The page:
Animals and tourism don’t often play well together—at least not responsibly. Even Ringling Bros. Circus is retiring its elephants after nearly 150 years due to public concerns about treatment. People are becoming more aware, but sometimes it’s hard to tell the reputable organizations from those that put money ahead of animal well-being. This is especially true in poorer areas where tourism dollars can be too alluring to ignore. Here we’ll profile a place where tourists can walk through the forest to observe elephants in their natural environment while learning their stories. In this sacred place, there is no touching or riding the animals. You are simply a fly on the wall of their world, watching previously captive animals learn how to be elephants again.
The Elephant Livelihood Initiative Environment (ELIE) is a registered NGO founded in 2005 by Jack Highwood to improve the welfare of captive elephants in Mondulkiri Province, home to the largest elephant population in Cambodia. They started out visiting villages to offer elephant care and teach proper techniques to owners, but poor road conditions and flooding made trips difficult, leading to the creation of the Elephant Valley Project (EVP).
The EVP is an area of the forest where elephants and mahouts (keepers) can come for rest and rehabilitation, or even retirement. Because of the money elephants bring in, they are often overworked and their needs neglected. Owners who bring their elephants to the EVP for a short stay of rest and medical care are compensated for lost wages from the animal not working, a critical incentive. If it’s time to retire, EVP pays the animal’s mahout a fair wage to continue working and caring for their elephant at the EVP where he or she can roam, eat, and socialize with other retirees.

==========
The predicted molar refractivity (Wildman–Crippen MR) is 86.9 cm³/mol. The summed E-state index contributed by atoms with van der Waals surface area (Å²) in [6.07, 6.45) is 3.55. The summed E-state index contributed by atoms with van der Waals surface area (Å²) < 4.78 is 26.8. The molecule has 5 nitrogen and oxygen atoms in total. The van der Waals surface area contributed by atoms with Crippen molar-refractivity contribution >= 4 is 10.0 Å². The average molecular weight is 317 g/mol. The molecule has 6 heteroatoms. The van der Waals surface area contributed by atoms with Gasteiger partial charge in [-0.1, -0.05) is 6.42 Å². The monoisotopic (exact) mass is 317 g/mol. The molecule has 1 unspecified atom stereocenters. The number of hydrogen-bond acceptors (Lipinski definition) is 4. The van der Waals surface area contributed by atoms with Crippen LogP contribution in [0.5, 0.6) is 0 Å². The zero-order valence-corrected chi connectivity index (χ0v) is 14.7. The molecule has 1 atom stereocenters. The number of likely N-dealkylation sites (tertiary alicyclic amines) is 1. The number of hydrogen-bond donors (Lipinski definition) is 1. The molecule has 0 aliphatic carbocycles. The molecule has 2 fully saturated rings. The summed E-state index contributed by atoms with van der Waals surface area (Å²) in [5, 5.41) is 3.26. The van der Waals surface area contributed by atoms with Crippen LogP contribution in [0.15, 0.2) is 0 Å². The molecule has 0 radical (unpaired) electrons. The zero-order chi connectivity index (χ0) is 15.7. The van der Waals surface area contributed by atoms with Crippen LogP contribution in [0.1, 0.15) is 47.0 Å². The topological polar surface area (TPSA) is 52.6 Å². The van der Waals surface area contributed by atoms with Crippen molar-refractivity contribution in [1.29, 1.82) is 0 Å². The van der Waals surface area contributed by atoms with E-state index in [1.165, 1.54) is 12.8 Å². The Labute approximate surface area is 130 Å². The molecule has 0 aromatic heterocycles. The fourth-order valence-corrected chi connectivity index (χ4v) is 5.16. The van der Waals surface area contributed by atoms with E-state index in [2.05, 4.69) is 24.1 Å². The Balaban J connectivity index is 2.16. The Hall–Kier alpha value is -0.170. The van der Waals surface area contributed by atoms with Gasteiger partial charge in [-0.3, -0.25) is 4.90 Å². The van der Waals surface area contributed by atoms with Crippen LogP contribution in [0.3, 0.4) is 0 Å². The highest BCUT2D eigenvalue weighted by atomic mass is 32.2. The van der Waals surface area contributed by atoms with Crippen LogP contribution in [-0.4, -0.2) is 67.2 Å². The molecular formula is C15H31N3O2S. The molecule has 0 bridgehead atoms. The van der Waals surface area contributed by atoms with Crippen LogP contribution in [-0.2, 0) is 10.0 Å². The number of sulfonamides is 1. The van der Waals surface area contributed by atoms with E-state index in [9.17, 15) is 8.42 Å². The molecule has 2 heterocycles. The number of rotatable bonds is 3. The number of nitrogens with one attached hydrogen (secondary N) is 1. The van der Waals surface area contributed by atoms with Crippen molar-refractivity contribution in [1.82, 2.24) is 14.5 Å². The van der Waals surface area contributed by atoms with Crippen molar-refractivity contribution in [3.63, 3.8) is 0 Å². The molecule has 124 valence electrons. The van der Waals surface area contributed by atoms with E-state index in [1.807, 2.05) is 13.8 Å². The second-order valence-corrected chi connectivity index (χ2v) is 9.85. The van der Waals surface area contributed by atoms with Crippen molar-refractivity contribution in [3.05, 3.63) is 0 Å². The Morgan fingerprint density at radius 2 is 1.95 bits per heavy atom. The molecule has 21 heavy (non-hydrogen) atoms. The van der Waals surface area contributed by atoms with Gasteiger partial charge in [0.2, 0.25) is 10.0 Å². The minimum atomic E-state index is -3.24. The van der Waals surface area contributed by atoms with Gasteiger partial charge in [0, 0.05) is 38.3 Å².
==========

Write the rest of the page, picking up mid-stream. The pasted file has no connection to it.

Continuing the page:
The valley, at about 650 hectares, is a collection of rented farms surrounded by other farms and forest, simulating the same environment where mahouts would normally care for their elephants. In addition to providing a sanctuary for the animals, the EVP also supports the local Bunong tribe by employing them, providing healthcare to their families and helping to protect their land. Jack and the EVP family have spent years building a trusting relationship with the indigenous Bunong, who have a very strong tie to the elephants and a vested interest in their preservation.
Animals come from various industries including transportation, logging, hunting, and tourism. Some have bowed ribs and compressed spines from pulling too much weight, whereas others have knots and scars from carrying tourists around. Sambo, an elephant at the EVP, has foot pads worn so low from walking on the hot ground that she receives regular iodine treatments. In most cases, the elephants have been in captivity for such a long time that their normal instincts have been replaced by commands. They need to learn how to socialize and communicate with other animals again; some even need help bathing. The goal of the EVP is to provide a safe environment for reconnecting with those innate skills.
If you want to watch these magnificent creatures in action, there are a variety of options.